The Personal is Still Political

The personal is political. This phrase keeps rushing along the river of my brain, then finds itself at a standstill on placid lake water beneath black clouds. My work as a psychotherapist means that I'm reminded daily how the new U.S. president's divisive and cruel rhetoric reverberates and affects women who have been disrespected, harrassed and sexually abused. How people of color, the LGBTQ community and immigrants feel even more threatened and frightened than they felt before. And how some white people are content thinking that this new regime is going to take care of them and put others in their place.

I'll be honest: There are some days when I don't know how to contain my own fears and fatigue, and I want to hibernate.  I want to run from helping others in pain and from what my country is becoming. I want to give in because it's too hard to see and feel the good.

But I take some deep breaths and remember that the commander in chief's racism, misogyny, lies and dangerous, overblown ego are part of his out-of-control narcissistic package. I watch as millions of people are speaking truth to power in the streets and in some newsrooms across the country, in poems and essays, on social media, and in gathering together to support each other.

The irony is if this unbalanced man were a Democrat, the Republicans would be tripping over themselves screaming about "family values" and impeachment. In fact some of them were doing that when they were running against him. But here we are.

The clients I see often believe that their past abuse and trauma is who they are. They can't see or feel the difference between the horrible things that have happened in the past and what their life is like today or who they are now. Or they are still caught in the nightmare of a traumatic relationship or situation.

Traumatic memories, unlike other memories, get stored in a nonverbal part of the brain and so they are processed differently. They haunt us and make us believe that the past is happening in the present, even if we logically know that we are safe. Trauma damages the brain and the nervous system.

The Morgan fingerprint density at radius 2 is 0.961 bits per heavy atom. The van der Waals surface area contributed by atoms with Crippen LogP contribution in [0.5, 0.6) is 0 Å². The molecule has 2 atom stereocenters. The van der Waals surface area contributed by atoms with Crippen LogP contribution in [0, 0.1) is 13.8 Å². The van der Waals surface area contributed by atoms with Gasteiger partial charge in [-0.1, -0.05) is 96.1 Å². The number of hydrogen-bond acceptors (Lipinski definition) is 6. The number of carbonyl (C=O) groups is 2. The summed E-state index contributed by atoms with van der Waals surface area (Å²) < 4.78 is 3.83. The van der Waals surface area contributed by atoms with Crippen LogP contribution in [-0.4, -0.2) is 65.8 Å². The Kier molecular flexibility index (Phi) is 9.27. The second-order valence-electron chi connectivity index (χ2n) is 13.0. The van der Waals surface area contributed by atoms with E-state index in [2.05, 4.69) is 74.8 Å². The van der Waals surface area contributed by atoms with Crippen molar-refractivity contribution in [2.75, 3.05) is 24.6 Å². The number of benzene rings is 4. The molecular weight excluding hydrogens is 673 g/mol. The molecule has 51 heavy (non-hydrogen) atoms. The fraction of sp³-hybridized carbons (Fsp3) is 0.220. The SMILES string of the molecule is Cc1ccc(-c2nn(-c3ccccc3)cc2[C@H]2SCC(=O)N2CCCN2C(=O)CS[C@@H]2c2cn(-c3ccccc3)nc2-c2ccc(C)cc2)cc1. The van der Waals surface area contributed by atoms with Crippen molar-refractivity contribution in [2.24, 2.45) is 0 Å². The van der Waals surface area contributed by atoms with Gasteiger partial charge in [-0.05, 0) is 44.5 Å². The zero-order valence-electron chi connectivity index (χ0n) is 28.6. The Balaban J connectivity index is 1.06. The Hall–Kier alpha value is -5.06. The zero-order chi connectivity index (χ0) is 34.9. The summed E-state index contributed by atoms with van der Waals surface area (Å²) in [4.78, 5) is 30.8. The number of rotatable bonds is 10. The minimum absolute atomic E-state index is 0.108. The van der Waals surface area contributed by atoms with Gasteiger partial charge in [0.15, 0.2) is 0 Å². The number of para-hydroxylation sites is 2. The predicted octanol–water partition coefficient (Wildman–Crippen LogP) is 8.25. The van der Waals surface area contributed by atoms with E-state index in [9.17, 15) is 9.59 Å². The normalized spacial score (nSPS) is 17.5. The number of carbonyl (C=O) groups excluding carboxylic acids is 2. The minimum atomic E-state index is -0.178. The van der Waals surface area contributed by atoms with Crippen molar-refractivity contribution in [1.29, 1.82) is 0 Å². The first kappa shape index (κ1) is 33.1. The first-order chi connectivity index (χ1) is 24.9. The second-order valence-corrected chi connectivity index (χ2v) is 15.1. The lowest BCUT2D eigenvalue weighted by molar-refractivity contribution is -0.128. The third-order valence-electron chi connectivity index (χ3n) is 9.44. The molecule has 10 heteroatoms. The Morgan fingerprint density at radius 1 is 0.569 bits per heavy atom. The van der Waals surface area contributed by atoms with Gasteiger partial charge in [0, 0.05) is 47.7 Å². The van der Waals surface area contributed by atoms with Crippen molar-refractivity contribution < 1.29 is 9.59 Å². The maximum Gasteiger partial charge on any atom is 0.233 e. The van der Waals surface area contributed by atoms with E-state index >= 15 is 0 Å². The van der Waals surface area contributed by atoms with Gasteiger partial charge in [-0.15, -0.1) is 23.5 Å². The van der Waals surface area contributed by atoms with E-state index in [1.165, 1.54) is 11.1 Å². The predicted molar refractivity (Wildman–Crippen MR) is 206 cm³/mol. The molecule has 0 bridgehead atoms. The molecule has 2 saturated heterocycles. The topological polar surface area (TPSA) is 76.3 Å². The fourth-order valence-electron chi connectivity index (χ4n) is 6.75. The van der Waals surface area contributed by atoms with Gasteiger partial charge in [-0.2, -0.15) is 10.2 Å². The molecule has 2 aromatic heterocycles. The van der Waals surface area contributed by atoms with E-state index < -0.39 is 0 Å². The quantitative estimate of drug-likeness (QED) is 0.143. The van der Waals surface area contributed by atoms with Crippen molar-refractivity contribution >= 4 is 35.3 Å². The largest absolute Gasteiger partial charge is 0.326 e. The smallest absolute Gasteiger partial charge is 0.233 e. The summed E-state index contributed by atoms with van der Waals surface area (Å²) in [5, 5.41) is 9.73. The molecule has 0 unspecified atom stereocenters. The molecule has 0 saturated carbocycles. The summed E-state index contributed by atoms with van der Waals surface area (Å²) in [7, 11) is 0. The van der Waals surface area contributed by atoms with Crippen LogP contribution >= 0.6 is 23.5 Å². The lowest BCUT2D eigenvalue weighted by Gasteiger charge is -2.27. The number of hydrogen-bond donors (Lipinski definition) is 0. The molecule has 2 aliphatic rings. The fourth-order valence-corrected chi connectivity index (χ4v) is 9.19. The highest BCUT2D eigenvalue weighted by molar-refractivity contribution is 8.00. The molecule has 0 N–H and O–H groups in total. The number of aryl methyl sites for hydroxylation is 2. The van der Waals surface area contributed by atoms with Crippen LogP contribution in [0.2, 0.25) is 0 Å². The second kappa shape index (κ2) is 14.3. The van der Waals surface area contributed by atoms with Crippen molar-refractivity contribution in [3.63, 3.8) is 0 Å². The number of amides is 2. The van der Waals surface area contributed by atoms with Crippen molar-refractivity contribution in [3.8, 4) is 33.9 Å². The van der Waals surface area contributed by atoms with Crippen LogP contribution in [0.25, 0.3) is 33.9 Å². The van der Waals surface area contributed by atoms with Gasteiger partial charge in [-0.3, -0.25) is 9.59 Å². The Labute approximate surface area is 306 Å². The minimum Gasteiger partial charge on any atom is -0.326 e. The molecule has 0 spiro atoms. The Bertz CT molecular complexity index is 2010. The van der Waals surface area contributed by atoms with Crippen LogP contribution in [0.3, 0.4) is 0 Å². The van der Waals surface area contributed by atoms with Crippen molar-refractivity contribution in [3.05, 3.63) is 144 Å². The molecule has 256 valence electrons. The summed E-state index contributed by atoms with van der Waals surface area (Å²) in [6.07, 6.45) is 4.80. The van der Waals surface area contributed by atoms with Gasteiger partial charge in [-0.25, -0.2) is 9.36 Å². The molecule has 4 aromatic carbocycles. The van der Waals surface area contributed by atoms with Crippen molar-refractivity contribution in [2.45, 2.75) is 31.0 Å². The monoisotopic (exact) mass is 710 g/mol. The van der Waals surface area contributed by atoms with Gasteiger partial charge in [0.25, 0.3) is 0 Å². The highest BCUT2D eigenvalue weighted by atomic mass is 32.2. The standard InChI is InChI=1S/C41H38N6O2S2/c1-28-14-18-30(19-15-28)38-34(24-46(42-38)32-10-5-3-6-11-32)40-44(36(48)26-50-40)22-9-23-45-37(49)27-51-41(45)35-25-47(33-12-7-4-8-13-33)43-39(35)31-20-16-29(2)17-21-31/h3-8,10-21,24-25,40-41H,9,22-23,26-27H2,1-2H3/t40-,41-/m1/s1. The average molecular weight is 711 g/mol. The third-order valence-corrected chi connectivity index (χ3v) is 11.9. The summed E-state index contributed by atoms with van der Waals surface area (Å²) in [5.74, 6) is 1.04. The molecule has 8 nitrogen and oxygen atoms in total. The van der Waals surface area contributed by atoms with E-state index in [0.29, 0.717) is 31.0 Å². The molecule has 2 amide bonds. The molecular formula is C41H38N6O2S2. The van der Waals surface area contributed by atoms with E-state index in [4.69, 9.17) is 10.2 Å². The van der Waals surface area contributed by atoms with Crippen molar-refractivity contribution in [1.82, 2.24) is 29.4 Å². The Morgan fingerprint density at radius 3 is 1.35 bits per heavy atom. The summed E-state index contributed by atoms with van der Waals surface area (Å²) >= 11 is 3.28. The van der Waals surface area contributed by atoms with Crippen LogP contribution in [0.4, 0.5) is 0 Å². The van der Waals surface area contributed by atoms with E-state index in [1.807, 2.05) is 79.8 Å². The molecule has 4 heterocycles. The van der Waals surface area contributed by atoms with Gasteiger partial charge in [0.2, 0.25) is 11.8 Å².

For many women and men who have experienced trauma, the news in this country and the man behind the controls have made it even harder to find and feel stability. I'm one of those people, still on my own life-long journey healing from physical and sexual trauma, and have chosen to serve others in this way. And I'm realizing that even while I make phone calls and send emails to my political representatives, along with you, it's the power I find daily in watching all of you speaking out in the streets and on social media that gives me the strength to serve others. I'm far from alone.

But I'm relying on all of you, those I know and the millions I don't know, to help me breathe in courage and use loving empathy and intuition, along with my training, to show up for those who are suffering. Your work in the world and your fiery spirits are my fuel, and I can't operate without you. So I thank you for all you do during these times, and I know the people I help, just six degrees of separation away from you, are grateful, too.

Please keep going for all of us.


  1. Thank you for this thoughtful, reflection, Carmen. We have to keep going. At our own pace. Each one. All of us. I'm right beside you.

  2. Thank you Joe, I still feel your presence. xoxo C


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